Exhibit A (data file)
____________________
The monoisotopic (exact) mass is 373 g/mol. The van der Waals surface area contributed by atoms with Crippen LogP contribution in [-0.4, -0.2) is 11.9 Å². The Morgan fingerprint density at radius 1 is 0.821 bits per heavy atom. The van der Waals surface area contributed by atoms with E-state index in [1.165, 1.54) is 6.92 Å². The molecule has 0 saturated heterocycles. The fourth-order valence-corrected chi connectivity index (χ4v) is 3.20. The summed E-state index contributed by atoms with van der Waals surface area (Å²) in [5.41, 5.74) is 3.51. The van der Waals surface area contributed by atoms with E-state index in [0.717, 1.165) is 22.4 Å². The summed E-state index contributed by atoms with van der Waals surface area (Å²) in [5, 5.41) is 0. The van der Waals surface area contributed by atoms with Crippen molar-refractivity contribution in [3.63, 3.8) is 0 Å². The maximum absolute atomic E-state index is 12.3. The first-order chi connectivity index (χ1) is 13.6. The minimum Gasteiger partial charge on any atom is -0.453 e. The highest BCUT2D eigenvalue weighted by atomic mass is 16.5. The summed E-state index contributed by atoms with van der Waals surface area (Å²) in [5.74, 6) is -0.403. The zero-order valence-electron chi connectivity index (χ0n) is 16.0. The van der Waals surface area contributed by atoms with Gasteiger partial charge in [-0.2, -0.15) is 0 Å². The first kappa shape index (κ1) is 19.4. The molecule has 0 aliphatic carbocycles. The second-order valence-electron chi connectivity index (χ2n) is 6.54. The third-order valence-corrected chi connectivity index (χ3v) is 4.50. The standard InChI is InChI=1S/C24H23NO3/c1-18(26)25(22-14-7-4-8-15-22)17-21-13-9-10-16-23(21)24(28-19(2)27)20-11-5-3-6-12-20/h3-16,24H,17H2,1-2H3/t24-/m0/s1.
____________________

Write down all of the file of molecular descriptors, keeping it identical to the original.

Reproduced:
The monoisotopic (exact) mass is 373 g/mol. The van der Waals surface area contributed by atoms with Crippen LogP contribution in [-0.4, -0.2) is 11.9 Å². The Morgan fingerprint density at radius 1 is 0.821 bits per heavy atom. The van der Waals surface area contributed by atoms with E-state index in [1.165, 1.54) is 6.92 Å². The molecule has 0 saturated heterocycles. The fourth-order valence-corrected chi connectivity index (χ4v) is 3.20. The summed E-state index contributed by atoms with van der Waals surface area (Å²) in [5.41, 5.74) is 3.51. The van der Waals surface area contributed by atoms with E-state index in [0.717, 1.165) is 22.4 Å². The summed E-state index contributed by atoms with van der Waals surface area (Å²) in [5, 5.41) is 0. The van der Waals surface area contributed by atoms with Crippen molar-refractivity contribution in [3.63, 3.8) is 0 Å². The maximum absolute atomic E-state index is 12.3. The first-order chi connectivity index (χ1) is 13.6. The minimum Gasteiger partial charge on any atom is -0.453 e. The highest BCUT2D eigenvalue weighted by atomic mass is 16.5. The summed E-state index contributed by atoms with van der Waals surface area (Å²) in [5.74, 6) is -0.403. The zero-order valence-electron chi connectivity index (χ0n) is 16.0. The van der Waals surface area contributed by atoms with Gasteiger partial charge in [-0.2, -0.15) is 0 Å². The first kappa shape index (κ1) is 19.4. The molecule has 0 aliphatic carbocycles. The second-order valence-electron chi connectivity index (χ2n) is 6.54. The third-order valence-corrected chi connectivity index (χ3v) is 4.50. The standard InChI is InChI=1S/C24H23NO3/c1-18(26)25(22-14-7-4-8-15-22)17-21-13-9-10-16-23(21)24(28-19(2)27)20-11-5-3-6-12-20/h3-16,24H,17H2,1-2H3/t24-/m0/s1.